Memorising by Nicène Kossentini at Sabrina Amrani

Art, Culture, History, Memory

History is or should be about perspectives. Just like power and culture are not unidirectional—but multidirectional, so are the histories and not the history of the world.
Yet within a country’s collective history or through the one we each inherit from our home, community or education system, often historical perspectives have been neglected; either unintentionally, a narrative through the one lens or as a form of power or dominance. This  inadvertently impacts a person's cultural memory as narratives from different points of power (home, school, media and so forth) intertwine. 

Many civilisations have been either forgotten or forwarded to the archeological pages. Technology has helped revive some with 3D printing or through people having their voices heard online and on social media. Where does art stand amongst the notions and questions on memory, culture and history?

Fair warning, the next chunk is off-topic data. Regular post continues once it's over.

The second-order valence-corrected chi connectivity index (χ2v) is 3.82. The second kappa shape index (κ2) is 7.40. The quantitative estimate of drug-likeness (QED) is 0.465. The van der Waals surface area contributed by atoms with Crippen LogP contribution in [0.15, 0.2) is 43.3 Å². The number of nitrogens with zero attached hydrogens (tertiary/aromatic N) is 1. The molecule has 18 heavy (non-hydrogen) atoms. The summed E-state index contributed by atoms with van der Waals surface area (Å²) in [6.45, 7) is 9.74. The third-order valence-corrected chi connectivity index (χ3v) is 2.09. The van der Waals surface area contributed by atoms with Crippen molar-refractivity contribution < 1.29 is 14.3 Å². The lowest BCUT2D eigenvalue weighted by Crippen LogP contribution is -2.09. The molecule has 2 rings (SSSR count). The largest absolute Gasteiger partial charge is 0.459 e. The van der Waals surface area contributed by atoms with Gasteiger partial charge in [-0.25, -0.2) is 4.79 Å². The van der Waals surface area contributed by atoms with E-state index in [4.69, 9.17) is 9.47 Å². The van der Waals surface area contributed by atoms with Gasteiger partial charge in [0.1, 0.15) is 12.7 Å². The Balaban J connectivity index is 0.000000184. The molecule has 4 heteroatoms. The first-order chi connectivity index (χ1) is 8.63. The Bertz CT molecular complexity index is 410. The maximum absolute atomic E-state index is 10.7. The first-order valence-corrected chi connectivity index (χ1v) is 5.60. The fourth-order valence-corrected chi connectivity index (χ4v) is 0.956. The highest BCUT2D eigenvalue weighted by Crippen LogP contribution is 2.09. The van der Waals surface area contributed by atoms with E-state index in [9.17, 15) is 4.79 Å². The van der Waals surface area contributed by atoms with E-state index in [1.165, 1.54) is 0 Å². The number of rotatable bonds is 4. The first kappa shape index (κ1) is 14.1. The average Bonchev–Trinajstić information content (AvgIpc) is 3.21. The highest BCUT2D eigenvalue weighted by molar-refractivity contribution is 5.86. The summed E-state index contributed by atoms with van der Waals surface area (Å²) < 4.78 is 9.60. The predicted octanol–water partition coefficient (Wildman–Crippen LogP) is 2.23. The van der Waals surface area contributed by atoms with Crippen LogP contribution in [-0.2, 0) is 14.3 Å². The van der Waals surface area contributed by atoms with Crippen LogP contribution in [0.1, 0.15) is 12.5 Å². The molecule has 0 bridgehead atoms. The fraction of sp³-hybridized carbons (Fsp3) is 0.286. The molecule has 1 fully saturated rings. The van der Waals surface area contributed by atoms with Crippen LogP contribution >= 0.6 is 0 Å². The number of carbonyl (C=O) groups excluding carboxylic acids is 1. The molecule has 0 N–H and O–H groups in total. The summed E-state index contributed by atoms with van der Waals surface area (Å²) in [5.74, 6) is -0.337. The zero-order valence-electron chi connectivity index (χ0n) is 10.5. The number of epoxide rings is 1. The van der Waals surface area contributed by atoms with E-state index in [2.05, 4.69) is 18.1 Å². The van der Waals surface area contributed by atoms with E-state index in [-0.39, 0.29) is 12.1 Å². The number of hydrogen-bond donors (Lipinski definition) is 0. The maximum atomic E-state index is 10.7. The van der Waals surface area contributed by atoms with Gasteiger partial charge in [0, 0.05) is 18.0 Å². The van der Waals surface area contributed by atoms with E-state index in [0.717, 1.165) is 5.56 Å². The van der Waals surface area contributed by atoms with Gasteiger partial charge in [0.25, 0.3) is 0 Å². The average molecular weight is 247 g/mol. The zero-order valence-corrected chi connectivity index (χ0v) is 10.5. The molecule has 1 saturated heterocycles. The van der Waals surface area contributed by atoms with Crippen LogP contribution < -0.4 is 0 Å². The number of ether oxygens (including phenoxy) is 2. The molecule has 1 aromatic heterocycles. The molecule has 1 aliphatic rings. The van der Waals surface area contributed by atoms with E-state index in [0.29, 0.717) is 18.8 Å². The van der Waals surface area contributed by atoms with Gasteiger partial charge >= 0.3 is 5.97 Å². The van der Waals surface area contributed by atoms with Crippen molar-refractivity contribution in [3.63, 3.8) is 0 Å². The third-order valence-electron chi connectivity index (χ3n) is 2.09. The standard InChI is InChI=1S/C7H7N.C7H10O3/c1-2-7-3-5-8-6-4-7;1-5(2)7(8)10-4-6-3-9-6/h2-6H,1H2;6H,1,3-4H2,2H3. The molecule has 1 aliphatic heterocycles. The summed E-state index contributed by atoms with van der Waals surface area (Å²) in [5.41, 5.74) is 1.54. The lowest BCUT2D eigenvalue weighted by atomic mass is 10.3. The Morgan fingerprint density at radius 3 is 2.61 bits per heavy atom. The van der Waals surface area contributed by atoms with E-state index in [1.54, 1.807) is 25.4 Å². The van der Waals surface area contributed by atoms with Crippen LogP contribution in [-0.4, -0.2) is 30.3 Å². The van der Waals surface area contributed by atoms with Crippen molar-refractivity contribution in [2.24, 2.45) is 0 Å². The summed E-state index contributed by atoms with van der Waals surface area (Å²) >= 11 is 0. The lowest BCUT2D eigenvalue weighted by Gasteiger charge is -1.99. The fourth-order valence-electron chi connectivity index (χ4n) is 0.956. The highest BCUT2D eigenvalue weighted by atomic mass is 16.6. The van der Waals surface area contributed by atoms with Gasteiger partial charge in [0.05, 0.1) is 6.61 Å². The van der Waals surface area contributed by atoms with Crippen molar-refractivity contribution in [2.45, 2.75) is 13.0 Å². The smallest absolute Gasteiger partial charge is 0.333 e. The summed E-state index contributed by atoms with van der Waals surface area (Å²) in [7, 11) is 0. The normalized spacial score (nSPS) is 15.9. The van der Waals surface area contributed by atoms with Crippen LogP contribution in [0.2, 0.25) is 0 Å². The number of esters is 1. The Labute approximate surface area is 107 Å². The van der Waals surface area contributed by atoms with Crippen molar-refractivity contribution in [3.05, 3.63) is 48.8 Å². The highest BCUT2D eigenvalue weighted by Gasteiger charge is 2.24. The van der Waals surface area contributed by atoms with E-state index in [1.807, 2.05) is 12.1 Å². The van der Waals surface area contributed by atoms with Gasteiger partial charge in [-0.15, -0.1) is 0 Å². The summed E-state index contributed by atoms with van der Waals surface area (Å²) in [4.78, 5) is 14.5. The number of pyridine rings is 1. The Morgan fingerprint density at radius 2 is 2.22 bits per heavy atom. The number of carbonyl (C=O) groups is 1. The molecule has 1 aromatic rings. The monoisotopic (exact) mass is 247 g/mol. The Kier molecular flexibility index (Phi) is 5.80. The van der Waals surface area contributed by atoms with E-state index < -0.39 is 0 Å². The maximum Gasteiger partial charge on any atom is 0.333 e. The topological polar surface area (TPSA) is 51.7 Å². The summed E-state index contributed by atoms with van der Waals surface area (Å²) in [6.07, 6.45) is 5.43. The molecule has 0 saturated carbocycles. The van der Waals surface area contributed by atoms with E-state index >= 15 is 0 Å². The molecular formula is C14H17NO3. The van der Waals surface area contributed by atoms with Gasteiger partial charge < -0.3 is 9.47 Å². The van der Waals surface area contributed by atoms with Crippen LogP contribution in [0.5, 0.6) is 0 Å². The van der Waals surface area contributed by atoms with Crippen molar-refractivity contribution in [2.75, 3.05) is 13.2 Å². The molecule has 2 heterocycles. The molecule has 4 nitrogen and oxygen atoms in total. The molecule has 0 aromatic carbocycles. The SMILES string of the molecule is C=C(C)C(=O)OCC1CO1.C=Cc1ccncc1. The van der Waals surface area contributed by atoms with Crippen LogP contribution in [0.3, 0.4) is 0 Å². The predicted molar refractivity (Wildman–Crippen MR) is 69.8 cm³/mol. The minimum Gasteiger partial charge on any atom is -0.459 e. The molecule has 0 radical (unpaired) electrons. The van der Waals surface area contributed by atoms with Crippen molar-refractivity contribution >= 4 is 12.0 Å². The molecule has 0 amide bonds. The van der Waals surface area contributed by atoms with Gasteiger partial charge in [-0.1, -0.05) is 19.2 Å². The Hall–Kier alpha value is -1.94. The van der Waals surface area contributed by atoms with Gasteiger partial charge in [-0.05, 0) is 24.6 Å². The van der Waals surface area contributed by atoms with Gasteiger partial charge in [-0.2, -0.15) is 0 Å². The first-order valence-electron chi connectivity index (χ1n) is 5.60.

The arts have very often been a tool in aiding and displaying multiple historical narratives and voices. Art can cut through a projected dominant cultural power and redirect its intent, balance out what is viewed and project multiple cultural and historical notions. 

If we reference Zygmunt Bauman’s theory of liquid modernity, which refers to modernity not being a fixed state, but rather liquid, and thus in a constant state of change, we may then apply Bauman’s concept to the notions of memory, culture and history. In constant state of change or development are also how these notions can be viewed and sensed, in other words, as non static entities.

These non static entities are often accompanied by politics and power. Both history and culture are embedded in our education, our conscious and in our memories and accompany us on our journey of life, thus revisiting notions through art, putting forth multiple perspectives, has been an important aspect for artists, not just to create a sense of equilibrium in the political perception, but to bring forth an arena around belonging and identity. 



Exploring these questions, on culture, history, and memory through art, is artist Nicène Kossentini who currently has a solo show at Sabrina Amrani gallery in Madrid entitled ‘Memorising’. An exhibition on a series of artworks based on texts by Arab philosophers, thinkers and poets, such as Ibn Khaldun and Khalil Gibran. 


Installation of Memorising by Nicène Kossentini at Sabrina Amrani